Self Harm Series – 5th Entry – Interviewing Jasmine

Hi, everyone! I’m so glad you clicked the link and are here. We’ve come a long way in the self-harm series and we’re not done yet.

We all fall victims to ourselves in so many ways. We might overeat, smoke, drink excessively, or just not take care of ourselves in the ways we should. But when you self-harm in a way that causes injury to yourself, it’s different. Many people would never be able to go that far. But for some, their pain is so deep that physically hurting themselves is the only way to let it out. Like any addiction, the relief is temporary.

I’ve been so moved by the peeps I’ve been speaking to. They are definitely among the strongest people I’ve ever met. With that said, meet another strong young lady, Jasmine.

jasmine ramos

Jasmine, welcome. Thanks so much for being willing to share your story.

CL: Let me start by asking… in what way did you self-harm?

Jasmine: For about five years, I struggled with cutting myself.

What caused you to begin cutting?

It’s hard to say what caused this behavior. A lot of it was triggered by stress. I found out about self-harm because a friend of mine told me she did it. I thought to myself, ‘If she does, why can’t I?’ So in the seventh grade, I cut for the first time just to feel the pain. It slowly evolved into something I’d do to escape the stress of everyday life for a little while.

So you cut as a stress reliever? How did it make you feel?

After cutting, everything would feel right again. Any stress I had would go away and I would suddenly feel at peace. However, these feelings only lasted a little while. Once the feelings of relief faded, they were replaced with feelings of shame and guilt for what I had done.

How long was this going on before anyone knew?

I believe my mom suspected it around my freshman year of high school. However, I didn’t openly tell my family until the beginning of my junior year. A few of my very close friends knew about my cutting when it first happened.

Were you ever suicidal?

There were times I wondered about death and times when I wanted things to stop because of my anxiety. However, I don’t think I would quite say that I’ve ever been suicidal. While I did wonder about death a few times, I never seriously considered killing myself.

I’m so glad for that. Do you still have the urge to cut?

Occasionally I still struggle with the urge to cut when things get tough. When I get extremely stressed or sad, I start thinking of how much the cutting helped before. However, I also think of the guilt and shame that comes afterward and the people I’d be hurting if I relapsed. This is now enough to stop me from doing anything serious, although, on occasion, I will scratch myself rather than cut. I’ve learned recovery is a long process.

And thankfully, you’re doing so well. You’re still so young and traveled such a long road. What was the stress that drove you to self-harm? Can you identify it?

Most of the stress came from school, and even more I put stress on myself to do good. I’m an extreme perfectionist and always drive myself to do the best I can. I was valedictorian of my eighth-grade class and having done so well in grade school, I found the adjustment to the IB program to be tough. Dealing with the stress of a harder work load, the attempt of continuing to do sports, and have a social life was a bit much. I felt like so much was out of my control. On top of that, I was dealing with my aunt who was struggling from cancer from the time I was in the eighth grade as well as her passing. I had to deal with the same thing in my junior year of high school with another aunt who was diagnosed with cancer and also ended up passing. There was also a lot of stress and tension between my parents and that affected me as well. All of that was reason enough to cut in my eyes at the time.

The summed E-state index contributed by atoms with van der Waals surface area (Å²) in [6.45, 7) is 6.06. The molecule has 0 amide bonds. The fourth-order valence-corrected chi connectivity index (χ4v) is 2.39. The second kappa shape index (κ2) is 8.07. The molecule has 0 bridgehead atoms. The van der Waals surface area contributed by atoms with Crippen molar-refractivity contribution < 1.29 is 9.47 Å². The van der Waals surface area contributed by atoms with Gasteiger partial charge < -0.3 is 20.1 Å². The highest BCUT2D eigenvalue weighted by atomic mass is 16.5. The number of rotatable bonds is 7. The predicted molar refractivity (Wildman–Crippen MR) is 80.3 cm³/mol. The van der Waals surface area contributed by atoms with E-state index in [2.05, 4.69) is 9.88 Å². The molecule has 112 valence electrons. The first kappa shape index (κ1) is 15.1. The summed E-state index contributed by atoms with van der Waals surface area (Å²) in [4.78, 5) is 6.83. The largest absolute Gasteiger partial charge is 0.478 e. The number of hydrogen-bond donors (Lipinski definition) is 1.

Honestly, I think adults often forget that teens and even children are under way more stress than they could ever imagine. Often young people are seen as resilient. Adults need to remember that if they’re stressed out constantly, their children are likely equally stressed as well. What has been your greatest hindrance in your journey, Jasmine?

I have probably been the greatest hindrance in my struggles. I am, quite honestly, my own worst enemy. It is easier to let myself slip back into bad habits than it is for me to resist  the urge to do something that’ll help relieve me for a little while.

That is the truth for so many of us. If only we could learn to be our own cheerleaders instead. Who have been your cheerleaders… your greatest help?

My supportive mother, my extremely supportive boyfriend, and compassionate therapist have been the people who’ve helped me most through this journey. My mom helped me find a therapist and didn’t judge me when she found out what I did. My therapist helped me learn how to work through my self-harm and how to manage my anxiety. My boyfriend is the one who convinced me to seek out therapy in the first place and was by my side from the beginning. He was there while I was going through self-harm and he’s there now that it’s over.

If you were standing in front of a group of people who were all suffering from self-harm, what would you say to them?

I’d tell them they’re not alone. Those few words mean so much to someone when they feel that there’s no one there who understands them or can help them. I’d tell them that their struggle doesn’t make them weak or deserving of ridicule, but rather it makes them stronger. I’d want them to know that recovery is possible and so very worth it and that life is a glorious thing worth living.

Beautiful! Thank you for sharing your story, Jasmine!

 

 

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